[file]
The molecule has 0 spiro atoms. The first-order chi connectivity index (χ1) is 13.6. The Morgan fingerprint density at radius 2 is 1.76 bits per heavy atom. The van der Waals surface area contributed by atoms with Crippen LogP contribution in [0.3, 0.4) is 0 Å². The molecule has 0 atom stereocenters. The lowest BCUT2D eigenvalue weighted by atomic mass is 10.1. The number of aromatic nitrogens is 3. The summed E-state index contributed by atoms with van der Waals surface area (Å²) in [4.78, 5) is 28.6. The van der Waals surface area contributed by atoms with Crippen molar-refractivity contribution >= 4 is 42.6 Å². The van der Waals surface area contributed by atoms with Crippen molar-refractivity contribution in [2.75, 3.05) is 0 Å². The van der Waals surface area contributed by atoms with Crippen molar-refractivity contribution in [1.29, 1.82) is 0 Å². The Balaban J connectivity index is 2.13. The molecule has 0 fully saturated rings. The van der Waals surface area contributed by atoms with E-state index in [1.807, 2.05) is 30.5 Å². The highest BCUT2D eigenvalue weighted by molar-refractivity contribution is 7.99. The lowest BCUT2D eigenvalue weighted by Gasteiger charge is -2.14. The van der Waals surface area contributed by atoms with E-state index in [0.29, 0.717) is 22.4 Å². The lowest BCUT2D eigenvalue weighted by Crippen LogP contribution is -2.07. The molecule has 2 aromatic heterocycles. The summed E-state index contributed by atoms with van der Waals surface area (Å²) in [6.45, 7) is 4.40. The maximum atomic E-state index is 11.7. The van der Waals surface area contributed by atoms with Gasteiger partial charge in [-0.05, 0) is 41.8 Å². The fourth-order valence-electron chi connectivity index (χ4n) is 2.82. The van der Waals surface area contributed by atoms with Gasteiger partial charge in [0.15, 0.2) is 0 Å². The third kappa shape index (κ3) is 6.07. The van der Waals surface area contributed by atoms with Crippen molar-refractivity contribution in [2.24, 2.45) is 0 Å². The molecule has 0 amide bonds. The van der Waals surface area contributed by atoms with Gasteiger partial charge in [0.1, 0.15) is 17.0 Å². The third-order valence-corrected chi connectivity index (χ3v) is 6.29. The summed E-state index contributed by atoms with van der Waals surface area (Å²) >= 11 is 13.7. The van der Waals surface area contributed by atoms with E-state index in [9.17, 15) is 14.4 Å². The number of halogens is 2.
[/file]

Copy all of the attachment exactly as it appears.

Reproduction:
The molecule has 0 spiro atoms. The first-order chi connectivity index (χ1) is 13.6. The Morgan fingerprint density at radius 2 is 1.76 bits per heavy atom. The van der Waals surface area contributed by atoms with Crippen LogP contribution in [0.3, 0.4) is 0 Å². The molecule has 0 atom stereocenters. The lowest BCUT2D eigenvalue weighted by atomic mass is 10.1. The number of aromatic nitrogens is 3. The summed E-state index contributed by atoms with van der Waals surface area (Å²) in [4.78, 5) is 28.6. The van der Waals surface area contributed by atoms with Crippen molar-refractivity contribution >= 4 is 42.6 Å². The van der Waals surface area contributed by atoms with Crippen molar-refractivity contribution in [2.75, 3.05) is 0 Å². The van der Waals surface area contributed by atoms with Crippen molar-refractivity contribution in [1.29, 1.82) is 0 Å². The Balaban J connectivity index is 2.13. The molecule has 0 fully saturated rings. The van der Waals surface area contributed by atoms with E-state index in [1.807, 2.05) is 30.5 Å². The highest BCUT2D eigenvalue weighted by molar-refractivity contribution is 7.99. The lowest BCUT2D eigenvalue weighted by Gasteiger charge is -2.14. The van der Waals surface area contributed by atoms with E-state index in [0.29, 0.717) is 22.4 Å². The lowest BCUT2D eigenvalue weighted by Crippen LogP contribution is -2.07. The molecule has 2 aromatic heterocycles. The summed E-state index contributed by atoms with van der Waals surface area (Å²) in [6.45, 7) is 4.40. The maximum atomic E-state index is 11.7. The van der Waals surface area contributed by atoms with Gasteiger partial charge in [-0.05, 0) is 41.8 Å². The fourth-order valence-electron chi connectivity index (χ4n) is 2.82. The van der Waals surface area contributed by atoms with Gasteiger partial charge in [0.15, 0.2) is 0 Å². The third kappa shape index (κ3) is 6.07. The van der Waals surface area contributed by atoms with Crippen molar-refractivity contribution in [2.24, 2.45) is 0 Å². The molecule has 0 amide bonds. The van der Waals surface area contributed by atoms with Gasteiger partial charge in [0.1, 0.15) is 17.0 Å². The third-order valence-corrected chi connectivity index (χ3v) is 6.29. The summed E-state index contributed by atoms with van der Waals surface area (Å²) >= 11 is 13.7. The van der Waals surface area contributed by atoms with E-state index in [9.17, 15) is 14.4 Å². The number of halogens is 2.